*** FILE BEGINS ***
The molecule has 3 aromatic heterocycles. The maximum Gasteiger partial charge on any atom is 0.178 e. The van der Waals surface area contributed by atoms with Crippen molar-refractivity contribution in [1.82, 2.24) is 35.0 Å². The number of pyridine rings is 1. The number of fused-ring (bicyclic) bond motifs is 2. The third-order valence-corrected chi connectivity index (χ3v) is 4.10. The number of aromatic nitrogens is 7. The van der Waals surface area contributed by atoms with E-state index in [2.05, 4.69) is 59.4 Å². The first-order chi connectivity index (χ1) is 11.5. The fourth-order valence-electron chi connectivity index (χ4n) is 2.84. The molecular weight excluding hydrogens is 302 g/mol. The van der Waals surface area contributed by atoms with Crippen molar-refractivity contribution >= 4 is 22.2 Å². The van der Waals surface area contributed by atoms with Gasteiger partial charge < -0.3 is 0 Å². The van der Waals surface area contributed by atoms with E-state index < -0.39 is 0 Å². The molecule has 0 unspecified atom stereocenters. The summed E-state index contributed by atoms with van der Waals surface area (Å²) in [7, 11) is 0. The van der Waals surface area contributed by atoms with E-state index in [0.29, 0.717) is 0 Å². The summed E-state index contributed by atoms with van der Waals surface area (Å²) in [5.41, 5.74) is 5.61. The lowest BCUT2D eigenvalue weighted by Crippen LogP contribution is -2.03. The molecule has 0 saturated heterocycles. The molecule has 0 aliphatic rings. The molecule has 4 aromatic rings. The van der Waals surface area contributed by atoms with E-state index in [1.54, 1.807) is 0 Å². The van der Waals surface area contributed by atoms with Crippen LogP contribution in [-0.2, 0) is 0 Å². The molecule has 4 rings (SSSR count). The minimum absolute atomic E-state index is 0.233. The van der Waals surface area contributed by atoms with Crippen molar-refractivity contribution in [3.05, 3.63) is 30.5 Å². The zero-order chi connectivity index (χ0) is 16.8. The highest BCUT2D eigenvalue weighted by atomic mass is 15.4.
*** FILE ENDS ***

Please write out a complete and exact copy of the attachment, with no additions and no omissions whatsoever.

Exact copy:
The molecule has 3 aromatic heterocycles. The maximum Gasteiger partial charge on any atom is 0.178 e. The van der Waals surface area contributed by atoms with Crippen molar-refractivity contribution in [1.82, 2.24) is 35.0 Å². The number of pyridine rings is 1. The number of fused-ring (bicyclic) bond motifs is 2. The third-order valence-corrected chi connectivity index (χ3v) is 4.10. The number of aromatic nitrogens is 7. The van der Waals surface area contributed by atoms with E-state index in [2.05, 4.69) is 59.4 Å². The first-order chi connectivity index (χ1) is 11.5. The fourth-order valence-electron chi connectivity index (χ4n) is 2.84. The molecular weight excluding hydrogens is 302 g/mol. The van der Waals surface area contributed by atoms with Crippen molar-refractivity contribution >= 4 is 22.2 Å². The van der Waals surface area contributed by atoms with Gasteiger partial charge < -0.3 is 0 Å². The van der Waals surface area contributed by atoms with E-state index < -0.39 is 0 Å². The molecule has 0 unspecified atom stereocenters. The summed E-state index contributed by atoms with van der Waals surface area (Å²) in [7, 11) is 0. The van der Waals surface area contributed by atoms with E-state index in [0.29, 0.717) is 0 Å². The summed E-state index contributed by atoms with van der Waals surface area (Å²) in [5.41, 5.74) is 5.61. The lowest BCUT2D eigenvalue weighted by Crippen LogP contribution is -2.03. The molecule has 0 saturated heterocycles. The molecule has 0 aliphatic rings. The molecule has 4 aromatic rings. The van der Waals surface area contributed by atoms with E-state index in [1.54, 1.807) is 0 Å². The van der Waals surface area contributed by atoms with Crippen LogP contribution in [-0.2, 0) is 0 Å². The molecule has 4 rings (SSSR count). The minimum absolute atomic E-state index is 0.233. The van der Waals surface area contributed by atoms with Crippen molar-refractivity contribution in [3.05, 3.63) is 30.5 Å². The zero-order chi connectivity index (χ0) is 16.8. The highest BCUT2D eigenvalue weighted by atomic mass is 15.4.